by Howie Good
I was born shivering in a small Midwestern city named by French explorers for a now-extinct tribe. As I grew older, I was given platitudes to speak and warned not to mix up the words or mistake their meaning. Occasionally, the sky would brighten, but never for very long, and then people would cluster on street corners and in churches and under trees and highway bridges. Some would be crying, having just learned that being guilty was a part of life. This would happen again and again. It might have been more endurable if the dark wasn’t always so dark.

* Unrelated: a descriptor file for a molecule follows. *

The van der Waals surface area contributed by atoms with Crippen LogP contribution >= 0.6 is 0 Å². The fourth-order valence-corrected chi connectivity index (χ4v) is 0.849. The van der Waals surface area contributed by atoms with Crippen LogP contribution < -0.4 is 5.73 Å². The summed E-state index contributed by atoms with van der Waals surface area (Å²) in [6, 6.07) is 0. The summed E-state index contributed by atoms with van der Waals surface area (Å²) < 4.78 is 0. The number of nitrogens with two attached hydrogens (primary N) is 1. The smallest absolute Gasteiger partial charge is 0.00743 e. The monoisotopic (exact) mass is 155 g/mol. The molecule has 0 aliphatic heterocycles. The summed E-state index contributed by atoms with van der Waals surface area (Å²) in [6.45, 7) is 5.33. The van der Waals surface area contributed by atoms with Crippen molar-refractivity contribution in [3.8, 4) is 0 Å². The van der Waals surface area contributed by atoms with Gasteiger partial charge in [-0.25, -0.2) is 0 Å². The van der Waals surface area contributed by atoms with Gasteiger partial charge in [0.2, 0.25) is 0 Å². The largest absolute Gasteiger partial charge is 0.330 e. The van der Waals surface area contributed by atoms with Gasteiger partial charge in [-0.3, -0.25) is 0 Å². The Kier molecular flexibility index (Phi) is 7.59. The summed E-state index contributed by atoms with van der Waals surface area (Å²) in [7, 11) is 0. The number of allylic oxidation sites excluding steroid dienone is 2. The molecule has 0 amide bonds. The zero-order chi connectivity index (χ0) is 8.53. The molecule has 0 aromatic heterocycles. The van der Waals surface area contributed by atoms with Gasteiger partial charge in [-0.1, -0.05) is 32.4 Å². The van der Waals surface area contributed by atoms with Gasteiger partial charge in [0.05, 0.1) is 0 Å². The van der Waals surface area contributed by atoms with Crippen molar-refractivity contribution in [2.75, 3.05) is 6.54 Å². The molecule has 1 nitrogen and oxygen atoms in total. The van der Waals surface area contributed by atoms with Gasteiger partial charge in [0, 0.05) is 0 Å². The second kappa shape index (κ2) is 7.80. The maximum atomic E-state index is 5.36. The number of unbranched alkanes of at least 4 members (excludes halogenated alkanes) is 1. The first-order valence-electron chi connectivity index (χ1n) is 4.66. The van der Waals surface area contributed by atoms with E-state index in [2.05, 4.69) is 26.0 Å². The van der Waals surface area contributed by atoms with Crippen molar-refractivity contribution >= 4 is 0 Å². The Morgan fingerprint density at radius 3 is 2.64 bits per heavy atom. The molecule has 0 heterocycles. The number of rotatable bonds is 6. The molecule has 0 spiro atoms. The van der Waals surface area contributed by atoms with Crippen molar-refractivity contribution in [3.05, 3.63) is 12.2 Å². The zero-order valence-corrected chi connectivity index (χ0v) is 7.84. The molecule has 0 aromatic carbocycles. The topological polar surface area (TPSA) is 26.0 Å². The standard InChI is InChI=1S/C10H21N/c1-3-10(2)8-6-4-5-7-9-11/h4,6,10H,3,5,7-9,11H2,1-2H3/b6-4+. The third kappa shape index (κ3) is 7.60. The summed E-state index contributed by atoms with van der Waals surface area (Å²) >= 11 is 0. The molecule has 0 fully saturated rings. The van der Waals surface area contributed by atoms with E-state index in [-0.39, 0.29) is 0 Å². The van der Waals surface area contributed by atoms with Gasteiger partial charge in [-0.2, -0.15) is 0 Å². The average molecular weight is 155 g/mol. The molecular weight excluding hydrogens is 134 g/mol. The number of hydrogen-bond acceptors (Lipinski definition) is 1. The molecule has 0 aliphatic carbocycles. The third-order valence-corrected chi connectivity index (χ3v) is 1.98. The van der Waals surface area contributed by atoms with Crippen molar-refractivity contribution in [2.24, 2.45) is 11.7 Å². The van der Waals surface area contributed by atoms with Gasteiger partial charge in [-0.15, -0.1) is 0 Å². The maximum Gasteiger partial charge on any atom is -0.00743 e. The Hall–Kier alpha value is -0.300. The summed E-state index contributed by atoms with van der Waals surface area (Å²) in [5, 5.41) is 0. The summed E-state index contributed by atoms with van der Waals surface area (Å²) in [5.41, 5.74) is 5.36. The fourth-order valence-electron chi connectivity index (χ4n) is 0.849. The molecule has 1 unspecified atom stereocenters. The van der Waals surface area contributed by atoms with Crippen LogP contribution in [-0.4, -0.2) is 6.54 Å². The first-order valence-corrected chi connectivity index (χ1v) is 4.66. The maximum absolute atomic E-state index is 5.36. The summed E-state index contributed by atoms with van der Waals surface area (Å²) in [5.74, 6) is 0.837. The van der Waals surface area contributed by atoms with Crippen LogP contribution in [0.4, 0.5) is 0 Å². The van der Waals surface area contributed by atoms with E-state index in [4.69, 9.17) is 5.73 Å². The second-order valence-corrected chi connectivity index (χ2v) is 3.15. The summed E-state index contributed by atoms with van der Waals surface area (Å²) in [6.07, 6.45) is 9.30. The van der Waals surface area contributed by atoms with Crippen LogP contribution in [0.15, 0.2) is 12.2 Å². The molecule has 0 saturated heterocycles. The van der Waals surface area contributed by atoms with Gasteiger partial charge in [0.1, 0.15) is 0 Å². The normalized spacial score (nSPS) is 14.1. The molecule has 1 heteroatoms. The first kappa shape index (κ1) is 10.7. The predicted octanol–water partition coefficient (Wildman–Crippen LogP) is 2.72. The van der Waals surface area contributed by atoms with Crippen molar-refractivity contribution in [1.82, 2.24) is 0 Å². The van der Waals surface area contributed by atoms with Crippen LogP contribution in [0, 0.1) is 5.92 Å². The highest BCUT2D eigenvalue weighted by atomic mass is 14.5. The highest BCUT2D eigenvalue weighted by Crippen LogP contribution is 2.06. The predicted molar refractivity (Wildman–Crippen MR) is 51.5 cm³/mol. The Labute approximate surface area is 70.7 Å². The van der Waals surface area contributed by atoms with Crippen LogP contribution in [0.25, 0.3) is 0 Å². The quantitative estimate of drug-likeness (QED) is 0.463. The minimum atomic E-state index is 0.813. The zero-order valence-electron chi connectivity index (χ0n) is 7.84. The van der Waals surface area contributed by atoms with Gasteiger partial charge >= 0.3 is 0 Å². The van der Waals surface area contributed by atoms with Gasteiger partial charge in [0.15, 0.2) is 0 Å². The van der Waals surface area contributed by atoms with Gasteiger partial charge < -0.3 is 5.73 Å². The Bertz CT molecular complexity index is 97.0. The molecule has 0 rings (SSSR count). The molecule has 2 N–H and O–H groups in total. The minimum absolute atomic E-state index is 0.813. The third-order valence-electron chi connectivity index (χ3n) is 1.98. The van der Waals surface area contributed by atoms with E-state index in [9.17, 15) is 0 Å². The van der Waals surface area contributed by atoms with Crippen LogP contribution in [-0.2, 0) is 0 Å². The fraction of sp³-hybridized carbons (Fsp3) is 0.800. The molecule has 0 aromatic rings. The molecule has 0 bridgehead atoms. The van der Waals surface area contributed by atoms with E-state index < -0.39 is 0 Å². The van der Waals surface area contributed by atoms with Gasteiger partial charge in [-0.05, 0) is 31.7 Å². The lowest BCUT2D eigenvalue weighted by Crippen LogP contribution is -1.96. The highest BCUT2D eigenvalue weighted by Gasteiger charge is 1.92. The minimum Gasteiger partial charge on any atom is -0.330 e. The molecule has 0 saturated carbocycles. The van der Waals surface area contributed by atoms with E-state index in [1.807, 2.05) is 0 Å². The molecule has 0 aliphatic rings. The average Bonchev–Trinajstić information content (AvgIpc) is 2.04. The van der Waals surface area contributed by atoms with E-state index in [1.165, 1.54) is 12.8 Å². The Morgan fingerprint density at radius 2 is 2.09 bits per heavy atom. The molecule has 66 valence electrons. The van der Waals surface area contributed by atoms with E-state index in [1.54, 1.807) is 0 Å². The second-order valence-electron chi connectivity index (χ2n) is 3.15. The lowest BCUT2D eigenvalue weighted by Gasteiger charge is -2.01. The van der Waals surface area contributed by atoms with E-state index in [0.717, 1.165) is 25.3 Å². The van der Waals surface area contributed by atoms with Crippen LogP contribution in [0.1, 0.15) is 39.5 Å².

Howie Good is the author of The Death Row Shuffle, a poetry collection forthcoming from Finishing Line Press. Arabella Luna Friedland is a visual artist and writer based in New York City. She’s influenced by a childhood with cartoons, a classical education in anatomy and life drawing, and a firm belief that all art — is a portrait.